A different kind of ATH for Bitcoin and why it might matter

A different kind of ATH for Bitcoin and why it might matter

The Bitcoin network made headlines this week after its hash rate managed to reach a new all-time high of 248.11 million terahashes per second. However, a slight drop was noticed on 14 February. Even so, there was strong support for a continued trend towards accelerated security on the network.

A deeper look at the contributing mining pools highlights that the Foundry pool has been dominating the hashrate for a while now. It even became the top Bitcoin mining pool in December last year. Interestingly, at the time of writing, it contributed 17.58% of the network’s total hash power; it had begun operations in June last year.

Foundry’s inception can be traced back to China’s blanket ban on Bitcoin mining in May last year. The effects of which were far-reaching due to the concentration of mining in the country. One of its biggest consequences was a shift in mining power to the USA. Companies like Foundry set up their shop in the country’s rural pockets, majorly in the states like Georgia and Texas.

Other companies have also followed Foundry’s model of picking up China’s losses. Thereby, making profits enough to become assets in Valkyrie’s new BTC mining ETF. No wonder many firms in the space can’t keep their hands off the sector. For instance, Bitfinex and Tether announced their own mining investments recently.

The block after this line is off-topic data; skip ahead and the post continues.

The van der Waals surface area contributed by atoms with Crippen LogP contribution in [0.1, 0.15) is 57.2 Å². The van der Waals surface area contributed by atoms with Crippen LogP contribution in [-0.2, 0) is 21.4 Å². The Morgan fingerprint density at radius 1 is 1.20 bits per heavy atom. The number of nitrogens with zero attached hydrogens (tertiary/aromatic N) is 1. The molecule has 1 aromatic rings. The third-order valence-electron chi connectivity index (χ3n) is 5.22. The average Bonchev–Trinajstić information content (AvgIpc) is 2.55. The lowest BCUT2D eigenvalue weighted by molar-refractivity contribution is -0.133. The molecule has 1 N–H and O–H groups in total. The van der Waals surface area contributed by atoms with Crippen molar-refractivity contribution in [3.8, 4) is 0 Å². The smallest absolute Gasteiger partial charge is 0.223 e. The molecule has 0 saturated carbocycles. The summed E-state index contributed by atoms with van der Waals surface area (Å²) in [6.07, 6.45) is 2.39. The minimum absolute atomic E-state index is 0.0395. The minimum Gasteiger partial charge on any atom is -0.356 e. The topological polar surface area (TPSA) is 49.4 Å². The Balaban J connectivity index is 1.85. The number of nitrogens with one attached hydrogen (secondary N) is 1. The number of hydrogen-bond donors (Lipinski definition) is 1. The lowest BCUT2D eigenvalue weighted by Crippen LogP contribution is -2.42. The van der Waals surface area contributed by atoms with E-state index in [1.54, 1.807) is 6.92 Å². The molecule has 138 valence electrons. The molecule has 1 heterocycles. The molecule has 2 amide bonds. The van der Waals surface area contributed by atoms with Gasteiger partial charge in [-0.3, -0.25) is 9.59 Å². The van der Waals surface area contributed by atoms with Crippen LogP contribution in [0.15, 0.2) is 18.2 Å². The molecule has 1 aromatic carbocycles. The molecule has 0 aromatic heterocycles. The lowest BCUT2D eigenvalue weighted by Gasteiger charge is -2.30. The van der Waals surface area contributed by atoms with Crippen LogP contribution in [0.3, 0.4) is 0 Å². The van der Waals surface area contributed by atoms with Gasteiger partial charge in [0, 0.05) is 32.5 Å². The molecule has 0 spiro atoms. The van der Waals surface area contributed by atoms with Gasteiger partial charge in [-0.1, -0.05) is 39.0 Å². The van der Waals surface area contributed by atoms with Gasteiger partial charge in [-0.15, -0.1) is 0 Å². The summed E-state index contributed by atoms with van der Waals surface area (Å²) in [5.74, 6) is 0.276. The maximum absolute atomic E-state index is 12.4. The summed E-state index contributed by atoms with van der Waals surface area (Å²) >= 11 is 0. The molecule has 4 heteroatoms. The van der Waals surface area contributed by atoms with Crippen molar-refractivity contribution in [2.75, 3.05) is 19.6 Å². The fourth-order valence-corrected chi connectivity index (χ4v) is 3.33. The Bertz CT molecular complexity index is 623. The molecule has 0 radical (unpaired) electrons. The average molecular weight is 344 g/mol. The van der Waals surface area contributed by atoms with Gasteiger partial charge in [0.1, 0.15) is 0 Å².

#tether and #bitfinex have been investing in #bitcoin mining recently. Our strategy is ensuring enough geographical and political diversity as a priority VS 1/2 cent electricity.
Cheap electricity can create concentration. Good for companies, not necessarily the best for BTC.

— Paolo Ardoino (@paoloardoino) February 13, 2022

The mining craze has also been boosted by a positive push from politicians, many of whom have publicly invited the mining industry to set up shop in their state. Inclusive legislation has similarly accompanied this shift, with the Treasury Department recently claiming that crypto miners are not subject to tax reporting obligations. States like Kentucky and Wyoming already offer tax concessions to miners in a bid to attract the profitable industry to their region.

In fact, 2021 alone saw a total of 33 states pass bills supporting their cryptocurrency infrastructures, while 17 enacted new laws. USA’s mining infrastructure has gotten big enough. Also, Russia has been taking note of it. Positive regulations surrounding the industry are being expected soon.

However, this growth spurt has not translated well for miners who on the contrary have seen their monthly revenues drop significantly since touching a new high in October 2021. This was around the same time when BTC’s price reached its new ATHs.

A fall in the adjusted on-chain volume and new addresses joining the network might have contributed to this trend further which had already been set in motion through the block halving that took place last year. As miner rewards get slashed further due to the halving, security on the network is expected to be ensured through the transaction fee.